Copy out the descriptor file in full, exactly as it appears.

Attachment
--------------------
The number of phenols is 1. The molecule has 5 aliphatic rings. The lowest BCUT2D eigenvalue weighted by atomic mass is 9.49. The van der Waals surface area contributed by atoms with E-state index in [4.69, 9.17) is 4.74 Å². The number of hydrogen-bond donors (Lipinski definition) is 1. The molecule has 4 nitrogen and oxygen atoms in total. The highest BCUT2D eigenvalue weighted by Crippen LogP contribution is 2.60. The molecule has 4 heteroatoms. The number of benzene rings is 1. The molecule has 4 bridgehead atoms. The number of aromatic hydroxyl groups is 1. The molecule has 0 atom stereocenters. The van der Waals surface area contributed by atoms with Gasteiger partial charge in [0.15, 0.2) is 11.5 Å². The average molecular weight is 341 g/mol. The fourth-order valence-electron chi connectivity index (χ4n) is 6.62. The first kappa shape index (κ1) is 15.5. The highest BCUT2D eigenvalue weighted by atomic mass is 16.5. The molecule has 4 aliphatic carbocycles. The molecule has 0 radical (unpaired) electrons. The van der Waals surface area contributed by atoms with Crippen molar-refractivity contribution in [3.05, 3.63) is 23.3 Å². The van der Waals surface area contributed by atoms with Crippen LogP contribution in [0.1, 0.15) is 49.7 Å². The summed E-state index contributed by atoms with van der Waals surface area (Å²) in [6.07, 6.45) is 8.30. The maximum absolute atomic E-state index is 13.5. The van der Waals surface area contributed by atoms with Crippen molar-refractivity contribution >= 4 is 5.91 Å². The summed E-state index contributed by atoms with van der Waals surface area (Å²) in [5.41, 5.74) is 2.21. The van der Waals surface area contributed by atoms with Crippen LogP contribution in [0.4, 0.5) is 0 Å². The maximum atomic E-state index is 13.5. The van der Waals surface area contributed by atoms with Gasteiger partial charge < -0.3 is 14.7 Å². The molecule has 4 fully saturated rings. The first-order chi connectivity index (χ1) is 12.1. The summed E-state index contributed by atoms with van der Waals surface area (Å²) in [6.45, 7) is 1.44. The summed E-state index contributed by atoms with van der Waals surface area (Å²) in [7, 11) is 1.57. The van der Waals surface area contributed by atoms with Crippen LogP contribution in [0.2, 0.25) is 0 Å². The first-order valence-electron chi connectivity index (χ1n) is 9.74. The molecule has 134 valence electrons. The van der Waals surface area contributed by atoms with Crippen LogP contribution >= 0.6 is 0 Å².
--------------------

The number of phenols is 1. The molecule has 5 aliphatic rings. The lowest BCUT2D eigenvalue weighted by atomic mass is 9.49. The van der Waals surface area contributed by atoms with E-state index in [4.69, 9.17) is 4.74 Å². The number of hydrogen-bond donors (Lipinski definition) is 1. The molecule has 4 nitrogen and oxygen atoms in total. The highest BCUT2D eigenvalue weighted by Crippen LogP contribution is 2.60. The molecule has 4 heteroatoms. The number of benzene rings is 1. The molecule has 4 bridgehead atoms. The number of aromatic hydroxyl groups is 1. The molecule has 0 atom stereocenters. The van der Waals surface area contributed by atoms with Gasteiger partial charge in [0.15, 0.2) is 11.5 Å². The average molecular weight is 341 g/mol. The fourth-order valence-electron chi connectivity index (χ4n) is 6.62. The first kappa shape index (κ1) is 15.5. The highest BCUT2D eigenvalue weighted by atomic mass is 16.5. The molecule has 4 aliphatic carbocycles. The molecule has 0 radical (unpaired) electrons. The van der Waals surface area contributed by atoms with Crippen molar-refractivity contribution in [3.05, 3.63) is 23.3 Å². The van der Waals surface area contributed by atoms with Crippen LogP contribution in [0.1, 0.15) is 49.7 Å². The summed E-state index contributed by atoms with van der Waals surface area (Å²) in [6.07, 6.45) is 8.30. The maximum absolute atomic E-state index is 13.5. The van der Waals surface area contributed by atoms with Crippen molar-refractivity contribution >= 4 is 5.91 Å². The summed E-state index contributed by atoms with van der Waals surface area (Å²) in [5.41, 5.74) is 2.21. The van der Waals surface area contributed by atoms with Crippen LogP contribution in [0.4, 0.5) is 0 Å². The maximum atomic E-state index is 13.5. The van der Waals surface area contributed by atoms with Gasteiger partial charge < -0.3 is 14.7 Å². The molecule has 4 fully saturated rings. The first-order chi connectivity index (χ1) is 12.1. The summed E-state index contributed by atoms with van der Waals surface area (Å²) in [6.45, 7) is 1.44. The summed E-state index contributed by atoms with van der Waals surface area (Å²) in [7, 11) is 1.57. The van der Waals surface area contributed by atoms with Crippen LogP contribution in [0.2, 0.25) is 0 Å². The first-order valence-electron chi connectivity index (χ1n) is 9.74. The molecule has 134 valence electrons. The van der Waals surface area contributed by atoms with Crippen LogP contribution >= 0.6 is 0 Å².